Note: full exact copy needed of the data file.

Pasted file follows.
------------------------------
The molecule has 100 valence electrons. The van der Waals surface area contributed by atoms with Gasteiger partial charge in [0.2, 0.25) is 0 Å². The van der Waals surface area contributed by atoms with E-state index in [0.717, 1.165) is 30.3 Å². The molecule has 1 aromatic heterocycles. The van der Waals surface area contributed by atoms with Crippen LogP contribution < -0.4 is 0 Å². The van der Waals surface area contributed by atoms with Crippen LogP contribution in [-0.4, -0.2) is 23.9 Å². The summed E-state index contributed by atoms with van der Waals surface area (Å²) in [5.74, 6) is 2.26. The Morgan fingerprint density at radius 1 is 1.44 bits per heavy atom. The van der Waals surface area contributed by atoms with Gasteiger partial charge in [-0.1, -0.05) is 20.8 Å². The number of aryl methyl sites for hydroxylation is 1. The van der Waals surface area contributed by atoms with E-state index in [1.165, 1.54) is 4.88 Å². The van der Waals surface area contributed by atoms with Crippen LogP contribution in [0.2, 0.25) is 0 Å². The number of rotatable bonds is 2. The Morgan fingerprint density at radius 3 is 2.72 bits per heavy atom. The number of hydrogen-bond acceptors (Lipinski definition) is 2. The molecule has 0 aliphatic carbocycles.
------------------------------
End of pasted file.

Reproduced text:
The molecule has 100 valence electrons. The van der Waals surface area contributed by atoms with Gasteiger partial charge in [0.2, 0.25) is 0 Å². The van der Waals surface area contributed by atoms with E-state index in [0.717, 1.165) is 30.3 Å². The molecule has 1 aromatic heterocycles. The van der Waals surface area contributed by atoms with Crippen LogP contribution < -0.4 is 0 Å². The van der Waals surface area contributed by atoms with Crippen LogP contribution in [-0.4, -0.2) is 23.9 Å². The summed E-state index contributed by atoms with van der Waals surface area (Å²) in [5.74, 6) is 2.26. The Morgan fingerprint density at radius 1 is 1.44 bits per heavy atom. The van der Waals surface area contributed by atoms with Gasteiger partial charge in [-0.1, -0.05) is 20.8 Å². The number of aryl methyl sites for hydroxylation is 1. The van der Waals surface area contributed by atoms with E-state index in [1.165, 1.54) is 4.88 Å². The van der Waals surface area contributed by atoms with Crippen LogP contribution in [0.2, 0.25) is 0 Å². The number of rotatable bonds is 2. The Morgan fingerprint density at radius 3 is 2.72 bits per heavy atom. The number of hydrogen-bond acceptors (Lipinski definition) is 2. The molecule has 0 aliphatic carbocycles.